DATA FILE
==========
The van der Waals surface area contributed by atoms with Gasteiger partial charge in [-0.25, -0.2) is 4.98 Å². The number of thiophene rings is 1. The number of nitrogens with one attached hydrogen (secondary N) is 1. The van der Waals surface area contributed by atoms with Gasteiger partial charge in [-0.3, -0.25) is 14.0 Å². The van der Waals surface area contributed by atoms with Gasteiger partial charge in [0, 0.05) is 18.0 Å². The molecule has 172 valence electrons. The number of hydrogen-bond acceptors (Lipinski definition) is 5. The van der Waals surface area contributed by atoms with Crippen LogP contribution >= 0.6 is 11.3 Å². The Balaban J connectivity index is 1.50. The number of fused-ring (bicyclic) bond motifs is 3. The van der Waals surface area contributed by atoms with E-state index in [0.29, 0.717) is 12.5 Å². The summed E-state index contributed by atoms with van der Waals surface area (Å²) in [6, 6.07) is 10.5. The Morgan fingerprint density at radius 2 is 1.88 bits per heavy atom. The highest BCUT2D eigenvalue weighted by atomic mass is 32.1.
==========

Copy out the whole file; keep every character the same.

The van der Waals surface area contributed by atoms with Gasteiger partial charge in [-0.25, -0.2) is 4.98 Å². The number of thiophene rings is 1. The number of nitrogens with one attached hydrogen (secondary N) is 1. The van der Waals surface area contributed by atoms with Gasteiger partial charge in [-0.3, -0.25) is 14.0 Å². The van der Waals surface area contributed by atoms with Gasteiger partial charge in [0, 0.05) is 18.0 Å². The molecule has 172 valence electrons. The number of hydrogen-bond acceptors (Lipinski definition) is 5. The van der Waals surface area contributed by atoms with Crippen LogP contribution >= 0.6 is 11.3 Å². The Balaban J connectivity index is 1.50. The number of fused-ring (bicyclic) bond motifs is 3. The van der Waals surface area contributed by atoms with E-state index in [0.29, 0.717) is 12.5 Å². The summed E-state index contributed by atoms with van der Waals surface area (Å²) in [6, 6.07) is 10.5. The Morgan fingerprint density at radius 2 is 1.88 bits per heavy atom. The highest BCUT2D eigenvalue weighted by atomic mass is 32.1.